Depending on your interest in facts and Mr Darcy’s britches 2013 was either a very good or a very meh year for Christmas TV.
We had Death Comes to Pemberley steaming up your nan’s specs, Mary Poppins poppin’ (sorry) up left, right and centre and we all had our long awaited fangirl love-in over Caitlin Moran’s sitcom Raised by Wolves.
Here’s what our writers made of it all;
Raised by Wolves
It’s not cool to like Caitlin Moran. Just look at the legions of Twitterati she’s dragged from useful tasks, probably, to enter into ranting into the ether about her transgressions against the sisterhood. I mean, it’s not like they do that for just anybody.
Well sorry-not-sorry: I loved Raised by Wolves.
Penned by Moran and her sister Caz, it’s a semi-autobiography of their childhood on an estate in Wolverhampton. Alter-egos Germaine and Aretha are the eldest of a bunch of home-schooled misfit siblings, dragged up by a Mum who warns them about the apocalypse whilst chain smoking ciggies, and a stoned Gramps who leads the kids in raucous choruses of “When I think About You I Touch Myself”.
It paints a great picture of a loving, if unusual, family. It wasn’t perfect – the joke about “Mum’s butt” got a bit tedious, and nowt much happened in terms of story.
But I loved it mainly for one reason, which shone through in typical Moran style of should-be-bloody-obvious.
If, like me, you grew up poor on an estate, or if you’re just not a Tory shit, you will be sick of seeing working-class families gawped at through tearful piano music in BBC dramas or treated like animals in a zoo by Shameless or Benefit Street.
Raised by Wolves is the first thing I’ve seen on telly in ages which treats poor people as people. Moran tweeted in December that in 2014 she would explain socialism like she did feminism. And I’m all for that, me, if it means more of this.
The Secret Life of Mary Poppins
Mary Poppins is the quintessential English children’s novel; funny, dark and more than a little terrifying, it does nothing to mollycoddle its readers. The film, for all its Julie Andrews-ness, is no match for P. L. Travers’ dark explorations of childhood fears and dreams.
Enter The Secret Life of Mary Poppins, Victoria Coren Mitchell’s exploration of Helen Lyndon Goff a.k.a. L. P. Traves – the woman behind the myth.
Behind the perfect nanny was a woman who was anything but what society expected her to be. Remarkably strong-willed and independent, she had relationships with both men and women, wrote erotica under a pseudonym and even adopted a child after consulting her astrologer.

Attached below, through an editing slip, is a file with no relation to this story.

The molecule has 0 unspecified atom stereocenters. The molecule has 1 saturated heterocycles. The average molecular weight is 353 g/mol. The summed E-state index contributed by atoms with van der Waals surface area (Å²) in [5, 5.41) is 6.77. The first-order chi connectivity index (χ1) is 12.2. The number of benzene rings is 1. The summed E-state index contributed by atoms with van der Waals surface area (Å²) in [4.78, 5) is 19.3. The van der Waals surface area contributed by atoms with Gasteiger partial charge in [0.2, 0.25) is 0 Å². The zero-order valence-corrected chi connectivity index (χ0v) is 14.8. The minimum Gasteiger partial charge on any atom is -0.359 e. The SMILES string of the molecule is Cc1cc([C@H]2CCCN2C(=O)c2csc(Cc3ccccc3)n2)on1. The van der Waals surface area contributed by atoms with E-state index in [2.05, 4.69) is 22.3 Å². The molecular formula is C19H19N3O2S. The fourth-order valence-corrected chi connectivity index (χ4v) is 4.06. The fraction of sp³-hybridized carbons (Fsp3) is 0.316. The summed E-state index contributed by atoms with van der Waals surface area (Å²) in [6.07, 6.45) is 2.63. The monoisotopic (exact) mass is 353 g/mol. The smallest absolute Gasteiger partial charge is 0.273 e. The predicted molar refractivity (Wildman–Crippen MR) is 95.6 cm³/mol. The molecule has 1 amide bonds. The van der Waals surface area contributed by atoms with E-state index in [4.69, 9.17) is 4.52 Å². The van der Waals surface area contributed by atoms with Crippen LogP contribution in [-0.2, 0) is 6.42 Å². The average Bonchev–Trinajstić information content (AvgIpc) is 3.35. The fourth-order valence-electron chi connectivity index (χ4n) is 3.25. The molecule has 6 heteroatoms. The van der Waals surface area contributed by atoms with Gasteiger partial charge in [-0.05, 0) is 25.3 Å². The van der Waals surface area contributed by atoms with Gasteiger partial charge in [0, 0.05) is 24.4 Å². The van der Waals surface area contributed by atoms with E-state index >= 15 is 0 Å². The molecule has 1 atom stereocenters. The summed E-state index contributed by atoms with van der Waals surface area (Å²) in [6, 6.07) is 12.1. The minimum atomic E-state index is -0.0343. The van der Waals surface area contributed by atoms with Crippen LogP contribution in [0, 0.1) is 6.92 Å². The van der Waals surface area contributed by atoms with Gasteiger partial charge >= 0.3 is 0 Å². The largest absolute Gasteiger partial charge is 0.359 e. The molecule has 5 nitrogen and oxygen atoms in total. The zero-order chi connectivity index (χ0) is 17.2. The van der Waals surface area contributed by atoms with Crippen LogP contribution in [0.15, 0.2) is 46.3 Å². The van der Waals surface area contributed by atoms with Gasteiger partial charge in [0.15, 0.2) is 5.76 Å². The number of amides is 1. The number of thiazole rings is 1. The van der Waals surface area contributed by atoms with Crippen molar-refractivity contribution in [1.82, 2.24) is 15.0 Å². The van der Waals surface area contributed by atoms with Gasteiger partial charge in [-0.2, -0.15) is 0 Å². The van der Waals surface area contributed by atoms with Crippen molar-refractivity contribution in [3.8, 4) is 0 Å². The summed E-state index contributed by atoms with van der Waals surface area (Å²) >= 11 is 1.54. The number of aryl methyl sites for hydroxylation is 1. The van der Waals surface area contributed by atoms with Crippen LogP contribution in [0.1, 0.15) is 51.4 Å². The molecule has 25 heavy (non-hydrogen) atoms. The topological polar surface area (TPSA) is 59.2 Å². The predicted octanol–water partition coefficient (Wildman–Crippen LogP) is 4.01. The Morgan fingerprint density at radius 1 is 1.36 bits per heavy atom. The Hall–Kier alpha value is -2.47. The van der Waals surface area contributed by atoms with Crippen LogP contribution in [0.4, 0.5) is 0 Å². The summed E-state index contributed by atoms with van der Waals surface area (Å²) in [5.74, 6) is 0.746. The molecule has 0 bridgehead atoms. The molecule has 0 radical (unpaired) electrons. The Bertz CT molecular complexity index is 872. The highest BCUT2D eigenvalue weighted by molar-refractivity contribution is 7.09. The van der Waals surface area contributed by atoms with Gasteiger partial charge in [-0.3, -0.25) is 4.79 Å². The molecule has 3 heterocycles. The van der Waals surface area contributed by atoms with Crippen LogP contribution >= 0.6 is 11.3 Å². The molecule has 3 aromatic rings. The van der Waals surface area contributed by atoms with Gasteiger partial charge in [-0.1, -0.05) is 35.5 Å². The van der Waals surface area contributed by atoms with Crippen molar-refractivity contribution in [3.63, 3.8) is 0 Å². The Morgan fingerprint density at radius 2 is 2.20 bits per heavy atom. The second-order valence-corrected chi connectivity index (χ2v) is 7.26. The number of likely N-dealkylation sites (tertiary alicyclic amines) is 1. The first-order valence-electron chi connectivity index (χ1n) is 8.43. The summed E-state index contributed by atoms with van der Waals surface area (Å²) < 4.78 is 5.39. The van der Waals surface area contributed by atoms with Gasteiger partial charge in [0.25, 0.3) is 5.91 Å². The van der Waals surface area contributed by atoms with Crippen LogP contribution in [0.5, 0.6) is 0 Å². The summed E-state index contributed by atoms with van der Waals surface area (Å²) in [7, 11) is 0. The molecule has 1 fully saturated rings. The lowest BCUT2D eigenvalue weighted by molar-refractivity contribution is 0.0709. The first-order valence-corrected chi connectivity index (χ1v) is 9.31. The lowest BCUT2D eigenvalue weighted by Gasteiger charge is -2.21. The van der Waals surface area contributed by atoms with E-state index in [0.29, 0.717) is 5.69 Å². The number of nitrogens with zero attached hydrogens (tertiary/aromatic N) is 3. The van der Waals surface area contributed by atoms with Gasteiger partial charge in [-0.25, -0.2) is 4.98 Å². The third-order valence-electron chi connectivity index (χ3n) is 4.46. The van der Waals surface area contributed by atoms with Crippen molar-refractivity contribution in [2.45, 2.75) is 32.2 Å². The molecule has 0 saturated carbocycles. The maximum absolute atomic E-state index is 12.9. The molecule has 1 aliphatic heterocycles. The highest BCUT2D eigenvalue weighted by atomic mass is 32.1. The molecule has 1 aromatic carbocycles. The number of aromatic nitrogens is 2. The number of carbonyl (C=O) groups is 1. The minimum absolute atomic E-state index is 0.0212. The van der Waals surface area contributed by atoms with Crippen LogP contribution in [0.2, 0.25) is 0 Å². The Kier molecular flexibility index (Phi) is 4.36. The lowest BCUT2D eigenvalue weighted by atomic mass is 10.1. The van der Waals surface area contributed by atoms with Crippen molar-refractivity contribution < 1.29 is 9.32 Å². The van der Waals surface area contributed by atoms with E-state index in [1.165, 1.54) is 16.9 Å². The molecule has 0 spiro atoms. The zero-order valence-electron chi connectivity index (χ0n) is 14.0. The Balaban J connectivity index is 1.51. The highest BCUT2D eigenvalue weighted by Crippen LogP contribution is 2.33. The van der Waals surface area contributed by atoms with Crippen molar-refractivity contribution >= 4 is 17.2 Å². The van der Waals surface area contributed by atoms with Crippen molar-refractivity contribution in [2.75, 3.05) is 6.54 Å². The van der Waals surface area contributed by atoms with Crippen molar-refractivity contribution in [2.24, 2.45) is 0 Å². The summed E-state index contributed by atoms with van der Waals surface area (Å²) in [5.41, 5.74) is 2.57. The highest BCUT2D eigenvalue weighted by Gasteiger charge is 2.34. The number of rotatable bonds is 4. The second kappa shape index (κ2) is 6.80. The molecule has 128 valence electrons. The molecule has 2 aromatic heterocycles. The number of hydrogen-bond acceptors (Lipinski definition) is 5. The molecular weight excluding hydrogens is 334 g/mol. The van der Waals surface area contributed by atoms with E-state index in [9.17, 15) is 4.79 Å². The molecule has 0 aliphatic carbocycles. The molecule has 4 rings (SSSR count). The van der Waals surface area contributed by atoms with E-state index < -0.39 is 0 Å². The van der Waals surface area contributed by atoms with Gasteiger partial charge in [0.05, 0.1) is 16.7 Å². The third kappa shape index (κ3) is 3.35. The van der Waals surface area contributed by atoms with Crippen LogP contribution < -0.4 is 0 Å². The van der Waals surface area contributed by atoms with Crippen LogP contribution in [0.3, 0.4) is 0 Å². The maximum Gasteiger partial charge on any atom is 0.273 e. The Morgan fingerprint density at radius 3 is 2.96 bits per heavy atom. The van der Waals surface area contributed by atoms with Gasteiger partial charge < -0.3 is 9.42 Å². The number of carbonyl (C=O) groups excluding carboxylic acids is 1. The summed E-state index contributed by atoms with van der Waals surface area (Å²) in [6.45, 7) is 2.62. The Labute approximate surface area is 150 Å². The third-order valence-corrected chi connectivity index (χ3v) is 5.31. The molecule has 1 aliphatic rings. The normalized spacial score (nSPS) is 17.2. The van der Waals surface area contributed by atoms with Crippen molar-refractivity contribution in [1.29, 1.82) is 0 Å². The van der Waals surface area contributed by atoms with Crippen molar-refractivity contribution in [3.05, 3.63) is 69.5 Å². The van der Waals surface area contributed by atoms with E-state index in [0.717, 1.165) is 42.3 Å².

Having left her Australian childhood behind her, changing her name and accent, Travers sought to eradicate everything that she could not control – from Walt Disney’s adaptation of Mary Poppins, to her own failings as a mother.
Coren Mitchell’s documentary – though at times affectionate – does not shy away from Travers’ unlikable side. Analysing her need for control – stemming from her own ungovernable childhood – as well as the dysfunctional relationship she had with her adopted son, we are faced with a determined woman whom we cannot help but be intrigued by.Jane Austen – with her droll humour and ability to see through fifty shades of social bullshit
Death Comes to Pemberley
So here we have a murder mystery and unofficial sequel to Pride and Prejudice because, let’s face it, we just can’t leave Lizzie and Darcy alone and why not tie ‘em up in a ‘whodunnit’ to boot? Sequels to literary classics have always been a gray area (see our feature on just that here) and if you search ‘Pride and Prejudice Sequels’ on Amazon, you’ll find no less than fifteen pages of titles. I recommend a swatch of my personal favourite, Steampunk Darcy: A Pride and Prejudice-inspired Comedy Adventure.
However, Death Comes to Pemberley, though a definite love letter to Jane Austen’s world, is far more indulgent in the sheer bloody awkwardness and impracticality of the Regency Period than derisive social commentary.
Seething passive aggressive tension is bound by high waist bands and long, significant glances which take up oodles of screen time. Anna Maxwell Martin plays Elizabeth, loyal wife to chronic brooder Darcy (Matthew Rhys) and mother to an adorably robust cherub of a son.
Though her curls are divine and she solves the whole case like a melancholy Miss Marple, most of her power seems to lie in concealing her true feelings for the betterment of others and, well, staring at things. People, trees, general space – Lizzie has it covered.
Were she alive today, Jane Austen – with her droll humour and ability to see through fifty shades of social bullshit – would most likely be the author of a snarkily hilarious blog.
Pemberley, though, for better or worse, is a pretty straight-laced period drama, taking few risks in reinventing Austen’s legacy other than a few new faces and an impressive amount of stick-beating induced blood.
Now we want to know what you thought. Have the last few months been good for women writers? Do you feel like things were “practically perfect in every way”? Or do you wish they’d given Lizzie a bit more to do than to just mournfully stare at things?